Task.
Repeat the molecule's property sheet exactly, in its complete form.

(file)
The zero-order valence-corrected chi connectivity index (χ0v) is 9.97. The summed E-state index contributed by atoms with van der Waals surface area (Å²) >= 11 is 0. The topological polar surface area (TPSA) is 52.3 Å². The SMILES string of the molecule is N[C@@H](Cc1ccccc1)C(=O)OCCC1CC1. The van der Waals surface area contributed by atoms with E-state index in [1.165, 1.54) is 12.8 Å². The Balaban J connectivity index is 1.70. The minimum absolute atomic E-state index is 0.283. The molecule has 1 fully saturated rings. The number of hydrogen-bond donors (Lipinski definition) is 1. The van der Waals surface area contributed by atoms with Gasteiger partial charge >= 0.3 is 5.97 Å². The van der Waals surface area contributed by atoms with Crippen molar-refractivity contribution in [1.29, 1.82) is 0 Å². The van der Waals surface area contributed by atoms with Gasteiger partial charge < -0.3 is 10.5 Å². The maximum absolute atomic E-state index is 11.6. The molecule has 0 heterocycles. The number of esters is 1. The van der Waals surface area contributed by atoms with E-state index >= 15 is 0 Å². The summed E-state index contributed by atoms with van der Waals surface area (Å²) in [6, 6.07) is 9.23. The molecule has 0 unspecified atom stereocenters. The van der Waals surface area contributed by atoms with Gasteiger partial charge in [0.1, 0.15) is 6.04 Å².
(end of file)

The zero-order valence-corrected chi connectivity index (χ0v) is 9.97. The summed E-state index contributed by atoms with van der Waals surface area (Å²) >= 11 is 0. The topological polar surface area (TPSA) is 52.3 Å². The SMILES string of the molecule is N[C@@H](Cc1ccccc1)C(=O)OCCC1CC1. The van der Waals surface area contributed by atoms with E-state index in [1.165, 1.54) is 12.8 Å². The Balaban J connectivity index is 1.70. The minimum absolute atomic E-state index is 0.283. The molecule has 1 fully saturated rings. The number of hydrogen-bond donors (Lipinski definition) is 1. The van der Waals surface area contributed by atoms with Gasteiger partial charge >= 0.3 is 5.97 Å². The van der Waals surface area contributed by atoms with Crippen molar-refractivity contribution in [1.29, 1.82) is 0 Å². The van der Waals surface area contributed by atoms with Gasteiger partial charge < -0.3 is 10.5 Å². The maximum absolute atomic E-state index is 11.6. The molecule has 0 heterocycles. The number of esters is 1. The van der Waals surface area contributed by atoms with E-state index >= 15 is 0 Å². The summed E-state index contributed by atoms with van der Waals surface area (Å²) in [6, 6.07) is 9.23. The molecule has 0 unspecified atom stereocenters. The van der Waals surface area contributed by atoms with Gasteiger partial charge in [0.1, 0.15) is 6.04 Å².